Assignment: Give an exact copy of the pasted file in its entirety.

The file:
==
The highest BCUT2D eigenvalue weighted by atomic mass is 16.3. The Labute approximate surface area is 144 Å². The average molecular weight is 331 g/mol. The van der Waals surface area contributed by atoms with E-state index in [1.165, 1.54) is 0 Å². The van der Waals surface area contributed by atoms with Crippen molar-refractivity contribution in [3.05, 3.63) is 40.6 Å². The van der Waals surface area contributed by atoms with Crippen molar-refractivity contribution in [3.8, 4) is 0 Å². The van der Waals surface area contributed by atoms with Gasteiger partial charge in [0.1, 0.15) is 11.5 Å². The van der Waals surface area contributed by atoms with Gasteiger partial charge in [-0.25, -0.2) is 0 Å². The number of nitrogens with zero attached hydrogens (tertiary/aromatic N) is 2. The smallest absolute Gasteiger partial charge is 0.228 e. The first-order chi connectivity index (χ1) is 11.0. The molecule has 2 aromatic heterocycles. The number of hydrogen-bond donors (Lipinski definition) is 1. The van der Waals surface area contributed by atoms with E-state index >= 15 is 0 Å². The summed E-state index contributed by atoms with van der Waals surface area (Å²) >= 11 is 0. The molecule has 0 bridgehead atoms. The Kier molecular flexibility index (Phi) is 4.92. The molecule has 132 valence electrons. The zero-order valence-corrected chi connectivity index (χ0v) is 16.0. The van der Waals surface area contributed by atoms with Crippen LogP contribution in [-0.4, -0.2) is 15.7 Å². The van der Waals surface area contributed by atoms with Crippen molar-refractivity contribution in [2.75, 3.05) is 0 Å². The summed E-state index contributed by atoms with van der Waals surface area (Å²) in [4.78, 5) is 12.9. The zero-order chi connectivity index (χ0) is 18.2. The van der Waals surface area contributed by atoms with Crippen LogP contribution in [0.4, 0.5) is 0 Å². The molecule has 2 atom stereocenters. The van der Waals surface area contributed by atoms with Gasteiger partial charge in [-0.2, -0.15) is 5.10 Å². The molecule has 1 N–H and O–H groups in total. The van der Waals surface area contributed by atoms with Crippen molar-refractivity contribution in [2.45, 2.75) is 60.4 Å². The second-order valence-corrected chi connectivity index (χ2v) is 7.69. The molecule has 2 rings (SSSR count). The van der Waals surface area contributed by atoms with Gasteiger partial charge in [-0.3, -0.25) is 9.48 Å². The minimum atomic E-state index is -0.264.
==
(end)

The highest BCUT2D eigenvalue weighted by atomic mass is 16.3. The Labute approximate surface area is 144 Å². The average molecular weight is 331 g/mol. The van der Waals surface area contributed by atoms with E-state index in [1.165, 1.54) is 0 Å². The van der Waals surface area contributed by atoms with Crippen molar-refractivity contribution in [3.05, 3.63) is 40.6 Å². The van der Waals surface area contributed by atoms with Crippen molar-refractivity contribution in [3.8, 4) is 0 Å². The van der Waals surface area contributed by atoms with Gasteiger partial charge in [0.1, 0.15) is 11.5 Å². The van der Waals surface area contributed by atoms with Gasteiger partial charge in [-0.25, -0.2) is 0 Å². The number of nitrogens with zero attached hydrogens (tertiary/aromatic N) is 2. The smallest absolute Gasteiger partial charge is 0.228 e. The first-order chi connectivity index (χ1) is 11.0. The molecule has 2 aromatic heterocycles. The number of hydrogen-bond donors (Lipinski definition) is 1. The van der Waals surface area contributed by atoms with E-state index >= 15 is 0 Å². The summed E-state index contributed by atoms with van der Waals surface area (Å²) >= 11 is 0. The molecule has 0 bridgehead atoms. The Kier molecular flexibility index (Phi) is 4.92. The molecule has 132 valence electrons. The zero-order valence-corrected chi connectivity index (χ0v) is 16.0. The van der Waals surface area contributed by atoms with Crippen LogP contribution in [-0.4, -0.2) is 15.7 Å². The van der Waals surface area contributed by atoms with Crippen molar-refractivity contribution in [2.75, 3.05) is 0 Å². The summed E-state index contributed by atoms with van der Waals surface area (Å²) in [4.78, 5) is 12.9. The zero-order chi connectivity index (χ0) is 18.2. The van der Waals surface area contributed by atoms with Crippen LogP contribution in [0.4, 0.5) is 0 Å². The molecule has 2 atom stereocenters. The van der Waals surface area contributed by atoms with Gasteiger partial charge in [-0.2, -0.15) is 5.10 Å². The molecule has 1 N–H and O–H groups in total. The van der Waals surface area contributed by atoms with Crippen molar-refractivity contribution in [2.45, 2.75) is 60.4 Å². The second-order valence-corrected chi connectivity index (χ2v) is 7.69. The molecule has 2 rings (SSSR count). The van der Waals surface area contributed by atoms with Gasteiger partial charge in [-0.3, -0.25) is 9.48 Å². The minimum atomic E-state index is -0.264.